I have this love/hate thing with open source technology. It’s great that it’s free, bugs are openly discussed instead of hidden away, and ultimately I think the open source technologies are more robust.
But here’s what always gets me: the packages and their dependencies.
At the bash prompt, you can type:
perl -e 'use Some::Package'
If the package is installed, nothing will happen. The one line script executes without complaint. But if you DON’T have that package installed, you’ll get an error like this:
Can't locate Some/Package.pm in @INC (@INC contains: /usr/lib/perl5/site_perl/5.8.8/i386-linux-thread-multi
/usr/lib/perl5/5.8.8/i386-linux-thread-multi /usr/lib/perl5/5.8.8 .) at -e line 1.
BEGIN failed--compilation aborted at -e line 1.
If that’s the case, you need to find and install that package. With Perl, the way to go is to get familiar with www.cpan.org — yes, it’s a fugly site, but you can search for packages and read up on them. If you want to download them, I recommend using the CPAN command line tool. You run this utility by simply typing cpan on the bash command line. Take the time to understand this utility! It will save you SO MUCH TIME.
PHP is nowhere near as verbose as Perl when it comes to error messages and debugging; it’s also a bit more mysterious when it comes to its package structure. You can get a lot of information by examining the output of the phpinfo() function. Simply write following script and hit it with a web browser:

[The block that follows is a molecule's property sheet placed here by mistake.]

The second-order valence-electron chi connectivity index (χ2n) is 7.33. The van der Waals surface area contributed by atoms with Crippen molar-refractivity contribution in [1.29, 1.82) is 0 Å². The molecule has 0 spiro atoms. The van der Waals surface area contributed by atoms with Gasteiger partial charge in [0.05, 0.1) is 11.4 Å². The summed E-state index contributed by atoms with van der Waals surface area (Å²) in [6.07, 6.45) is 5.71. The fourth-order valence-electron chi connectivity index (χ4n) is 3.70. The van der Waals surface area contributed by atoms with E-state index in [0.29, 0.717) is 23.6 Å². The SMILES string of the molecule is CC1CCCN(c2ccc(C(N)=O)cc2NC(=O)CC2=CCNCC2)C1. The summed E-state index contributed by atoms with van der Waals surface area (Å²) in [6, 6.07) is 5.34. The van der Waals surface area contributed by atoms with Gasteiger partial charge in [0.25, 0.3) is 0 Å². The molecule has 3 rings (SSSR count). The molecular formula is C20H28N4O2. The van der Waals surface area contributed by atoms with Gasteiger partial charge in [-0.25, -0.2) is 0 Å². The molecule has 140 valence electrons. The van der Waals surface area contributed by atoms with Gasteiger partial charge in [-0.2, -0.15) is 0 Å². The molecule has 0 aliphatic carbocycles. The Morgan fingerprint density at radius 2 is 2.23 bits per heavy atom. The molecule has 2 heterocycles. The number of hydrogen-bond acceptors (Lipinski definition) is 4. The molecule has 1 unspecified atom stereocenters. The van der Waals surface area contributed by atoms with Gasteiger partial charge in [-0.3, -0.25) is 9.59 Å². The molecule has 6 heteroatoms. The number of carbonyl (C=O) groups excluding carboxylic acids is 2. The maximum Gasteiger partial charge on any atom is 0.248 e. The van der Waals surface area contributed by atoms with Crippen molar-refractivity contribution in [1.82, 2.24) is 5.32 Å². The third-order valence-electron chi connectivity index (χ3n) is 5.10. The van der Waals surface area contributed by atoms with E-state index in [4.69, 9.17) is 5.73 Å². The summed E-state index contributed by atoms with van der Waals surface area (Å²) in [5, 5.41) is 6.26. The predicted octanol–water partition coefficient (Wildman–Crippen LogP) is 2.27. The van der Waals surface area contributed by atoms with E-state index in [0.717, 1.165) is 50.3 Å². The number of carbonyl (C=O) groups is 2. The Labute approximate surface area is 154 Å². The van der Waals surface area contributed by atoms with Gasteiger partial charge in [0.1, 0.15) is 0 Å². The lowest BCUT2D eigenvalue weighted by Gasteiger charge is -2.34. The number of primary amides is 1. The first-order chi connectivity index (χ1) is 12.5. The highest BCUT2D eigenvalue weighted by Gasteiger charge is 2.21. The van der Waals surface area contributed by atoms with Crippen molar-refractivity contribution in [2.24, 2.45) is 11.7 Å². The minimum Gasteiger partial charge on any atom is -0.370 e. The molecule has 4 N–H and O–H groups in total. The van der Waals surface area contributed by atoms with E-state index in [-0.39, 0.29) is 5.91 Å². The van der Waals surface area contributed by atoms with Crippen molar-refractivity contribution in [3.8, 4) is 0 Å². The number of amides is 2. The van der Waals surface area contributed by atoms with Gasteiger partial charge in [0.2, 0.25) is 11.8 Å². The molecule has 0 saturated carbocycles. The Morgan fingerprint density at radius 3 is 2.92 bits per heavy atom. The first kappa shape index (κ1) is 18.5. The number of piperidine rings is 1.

<?php phpinfo(); ?>
On the command line, you can use rpm to see if a specific package is installed… however, good luck guessing what the package name is. For example, here you can check the version of the GD graphics library:
rpm -q php-gd
If the package is installed, the result should be something like:
You can also have a look in the php module directory. For Linux systems, it’s often here: /usr/lib/php/modules/
Search the File System
If you’re still frustrated, you can search the file system for the file — modules are FILES… they live SOMEWHERE. In Linux, you can use the find command:
find /path/to/start/search -name 'name_of_file'
E.g. to search for myfile.txt in the current directory or beneath, you’d type this:
find . -name myfile.txt
All the Linux file name metacharacters are valid, e.g. “*.txt” to search for all text files. The path can also be specified as any valid pathname, e.g. “~/” to refer to the current user’s home directory.
It’s a bit messy in there, but hopefully this helps you evaluate a system to see if your scripts or pages will actually work!